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The Challenge of Cross-Cultural Quality of Life Assessment Monika Bullinger, Silke Schmidt Institute of Medical Psychology University of Hamburg
Background Interest in Health-Related Quality of Life as v descriptor of functioning and well-being of populations with and without medical conditions (epidemiological perspective) v outcome criterion for interventions (clinical perspective) v an aid for decision making in the health care field (political perspective)
Meanings of the term international v political: nation v geographical: country v anthropological: v sociological: culture society v psychological: identity language
Demands Measures of Quality of Life should be sensitive to v language and dialect v customs, beliefs and traditions v education and socioeconomic status Nat. Cancer Institute 1992
Essential questions v Is Quality of Life a relevant concept in a given nation/ culture? v Do nations/cultural groups share an identical set of concepts about Quality of Life? v Can Quality of Life concepts be assessed with instruments? v Is Quality of Life measurable across nations/cultures with the same instrument? v Can Quality of Life data be compared across nations/ cultures? v Do cross-cultural Quality of Life results provide a sound basis for decision making?
Problems v Ethnocentrism? v Normativity v Bias of concept? in assessment? v Ethical consequences?
Statement "Although some researchers may desire a scale or similar instruments for global assessments of cultures, permitting comparison of the "nature" of one culture with another (. . . ), no such scale exists. In fact, given the multiplicity of variables or domains comprising a culture, that goal is unrealistic, both theoretically and methodologically. " T. M. Johnson in Spilker 1996, p. 511
Criteria v functional equivalence adequacy of translation v scale equivalence comparability of response scales v operational equivalence standardization of psychometric testing v metric equivalence order of scale values along criterion Hui & Triandis 1985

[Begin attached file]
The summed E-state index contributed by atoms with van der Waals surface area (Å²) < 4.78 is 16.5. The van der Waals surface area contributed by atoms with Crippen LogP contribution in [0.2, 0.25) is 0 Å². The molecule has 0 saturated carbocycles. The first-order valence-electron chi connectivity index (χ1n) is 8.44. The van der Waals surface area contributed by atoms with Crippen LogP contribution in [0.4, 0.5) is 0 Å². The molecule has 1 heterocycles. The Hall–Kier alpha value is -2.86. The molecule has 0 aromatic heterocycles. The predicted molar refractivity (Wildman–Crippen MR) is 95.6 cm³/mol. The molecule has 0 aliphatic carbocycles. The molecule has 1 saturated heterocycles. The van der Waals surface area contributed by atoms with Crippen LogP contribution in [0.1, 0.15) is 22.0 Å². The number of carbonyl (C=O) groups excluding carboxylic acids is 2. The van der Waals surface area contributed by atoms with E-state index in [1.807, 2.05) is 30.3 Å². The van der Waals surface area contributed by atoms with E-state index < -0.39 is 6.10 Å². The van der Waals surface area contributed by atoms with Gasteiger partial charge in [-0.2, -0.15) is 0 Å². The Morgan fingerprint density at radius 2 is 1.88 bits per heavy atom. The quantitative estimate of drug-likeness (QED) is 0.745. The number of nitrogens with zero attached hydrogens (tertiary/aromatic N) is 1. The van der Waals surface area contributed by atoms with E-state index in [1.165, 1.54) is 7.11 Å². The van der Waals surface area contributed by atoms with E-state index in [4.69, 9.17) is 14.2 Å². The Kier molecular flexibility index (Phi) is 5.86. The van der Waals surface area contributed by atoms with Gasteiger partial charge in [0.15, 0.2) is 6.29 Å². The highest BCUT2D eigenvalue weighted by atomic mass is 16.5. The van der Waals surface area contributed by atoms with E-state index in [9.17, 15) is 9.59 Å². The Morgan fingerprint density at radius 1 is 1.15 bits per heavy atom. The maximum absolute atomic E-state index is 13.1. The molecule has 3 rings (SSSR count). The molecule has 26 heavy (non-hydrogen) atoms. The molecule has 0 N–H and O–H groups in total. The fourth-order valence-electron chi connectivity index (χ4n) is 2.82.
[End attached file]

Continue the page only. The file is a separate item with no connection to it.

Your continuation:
Approaches to cross-cultural instrument development v sequential approach (transfering an existing questionnaire to another culture, e. g. SF-36 Health Survey) v parallel approach (assembling an instrument based on existing scales from different cultures, e. g. EORTC QLQC 30) v simultaneous approach (cooperative cross-cultural development of a questionnaire, e. g. WHO-QOL)
Steps in instrument development v Item development (focus groups; expert pannel; cognitive debriefing). . . v Translation (foreward, backward, piloting) v Psychometric testing (reliability, validity, responsiveness) v Norming (representative population sample, weighing)
Focus Groups v Can help to identify relevant concepts v Involve v can of potential respondents and/or experts be active in dimension/facet/item generation
Cognitive Debriefing v Is used to examine the concepts/dimensions/items from the respondent perspective v Can be performed individually or in the group v Should use standard format of presentation, discussion and documentation
Question writing Questions should: v be based as far as possible on evaluation of questions already in use in the countries or on the suggestions of experts and lay-people participating in the focus groups; v give rise to answers that are enlightening about the concepts to be measured; v reflect the meaning conveyed in the definition of the indicator and its domains/facets; v cover, in combination with other questions for a given indicator, the key aspects of that as described in the definition
Questions should. . . v use simple language, avoiding ambiguity in terms of either wording or phraseology; v be shorter rather than longer; v avoid double negatives; v be amenable to a rating scale; v ask about a single issue/facet; v be applicable to individuals with a range of health status; v be phrased as questions and not statements; v reflect the typology of questions adopted for the project
The Translation Process Difficulty 2 Raters Quality foreward 2 Raters Quality backward 2 Raters Original Target Original 2 Translaters Comparison
Testing Response Scales v Can be used to assess the conceptual equivalence of response scales v Helps to examine the interval properties of response scales within and across cultures v can be performed using visual-analogue (e. g. “none-all of the time”) scales as anchors with responses to be set between these (e. g. “sometimes”) v Ensures cross-cultural comparability of instruments
Cross- cultural psychometric testing v Data sets: l national, combined national, global v Methods: classical psychometrics (e. g. Cronbachs Alpha), l structural equation modelling (e. g. EQS), l modern approaches (e. g. Item Response Theory) l v Desired Product: l a cross-culturally usable and interpretable measure